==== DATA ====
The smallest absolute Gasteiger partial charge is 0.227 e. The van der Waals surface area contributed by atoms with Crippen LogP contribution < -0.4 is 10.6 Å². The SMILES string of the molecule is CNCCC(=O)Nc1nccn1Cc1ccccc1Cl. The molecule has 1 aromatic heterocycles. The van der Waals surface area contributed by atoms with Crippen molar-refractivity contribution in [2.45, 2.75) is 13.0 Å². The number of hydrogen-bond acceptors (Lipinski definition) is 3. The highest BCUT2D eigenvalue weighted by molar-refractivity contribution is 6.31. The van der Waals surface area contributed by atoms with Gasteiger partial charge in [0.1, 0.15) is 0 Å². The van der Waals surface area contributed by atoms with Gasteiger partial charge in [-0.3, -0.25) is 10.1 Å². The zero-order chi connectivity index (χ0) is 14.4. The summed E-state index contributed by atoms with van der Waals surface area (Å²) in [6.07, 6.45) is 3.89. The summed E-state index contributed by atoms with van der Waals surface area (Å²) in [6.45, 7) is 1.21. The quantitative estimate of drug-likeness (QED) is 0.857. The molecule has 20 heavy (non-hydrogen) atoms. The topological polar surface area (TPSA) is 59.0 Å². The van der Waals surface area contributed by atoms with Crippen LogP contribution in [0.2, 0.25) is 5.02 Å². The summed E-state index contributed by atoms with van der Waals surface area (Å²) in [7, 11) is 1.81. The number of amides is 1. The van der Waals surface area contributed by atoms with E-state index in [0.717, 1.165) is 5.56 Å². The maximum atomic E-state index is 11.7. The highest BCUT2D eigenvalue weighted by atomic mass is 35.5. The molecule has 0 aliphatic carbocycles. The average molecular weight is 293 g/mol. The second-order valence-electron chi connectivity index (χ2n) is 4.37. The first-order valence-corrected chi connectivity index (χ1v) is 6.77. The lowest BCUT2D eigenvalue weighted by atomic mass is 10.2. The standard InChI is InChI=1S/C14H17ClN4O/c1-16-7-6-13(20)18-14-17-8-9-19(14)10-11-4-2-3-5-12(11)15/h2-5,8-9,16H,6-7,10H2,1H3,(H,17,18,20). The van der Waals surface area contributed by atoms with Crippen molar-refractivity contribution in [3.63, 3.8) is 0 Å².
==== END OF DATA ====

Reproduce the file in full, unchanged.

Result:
The smallest absolute Gasteiger partial charge is 0.227 e. The van der Waals surface area contributed by atoms with Crippen LogP contribution < -0.4 is 10.6 Å². The SMILES string of the molecule is CNCCC(=O)Nc1nccn1Cc1ccccc1Cl. The molecule has 1 aromatic heterocycles. The van der Waals surface area contributed by atoms with Crippen molar-refractivity contribution in [2.45, 2.75) is 13.0 Å². The number of hydrogen-bond acceptors (Lipinski definition) is 3. The highest BCUT2D eigenvalue weighted by molar-refractivity contribution is 6.31. The van der Waals surface area contributed by atoms with Gasteiger partial charge in [0.1, 0.15) is 0 Å². The van der Waals surface area contributed by atoms with Gasteiger partial charge in [-0.3, -0.25) is 10.1 Å². The zero-order chi connectivity index (χ0) is 14.4. The summed E-state index contributed by atoms with van der Waals surface area (Å²) in [6.07, 6.45) is 3.89. The summed E-state index contributed by atoms with van der Waals surface area (Å²) in [6.45, 7) is 1.21. The quantitative estimate of drug-likeness (QED) is 0.857. The molecule has 20 heavy (non-hydrogen) atoms. The topological polar surface area (TPSA) is 59.0 Å². The van der Waals surface area contributed by atoms with Crippen LogP contribution in [0.2, 0.25) is 5.02 Å². The summed E-state index contributed by atoms with van der Waals surface area (Å²) in [7, 11) is 1.81. The number of amides is 1. The van der Waals surface area contributed by atoms with E-state index in [0.717, 1.165) is 5.56 Å². The maximum atomic E-state index is 11.7. The highest BCUT2D eigenvalue weighted by atomic mass is 35.5. The molecule has 0 aliphatic carbocycles. The average molecular weight is 293 g/mol. The second-order valence-electron chi connectivity index (χ2n) is 4.37. The first-order valence-corrected chi connectivity index (χ1v) is 6.77. The lowest BCUT2D eigenvalue weighted by atomic mass is 10.2. The standard InChI is InChI=1S/C14H17ClN4O/c1-16-7-6-13(20)18-14-17-8-9-19(14)10-11-4-2-3-5-12(11)15/h2-5,8-9,16H,6-7,10H2,1H3,(H,17,18,20). The van der Waals surface area contributed by atoms with Crippen molar-refractivity contribution in [3.63, 3.8) is 0 Å².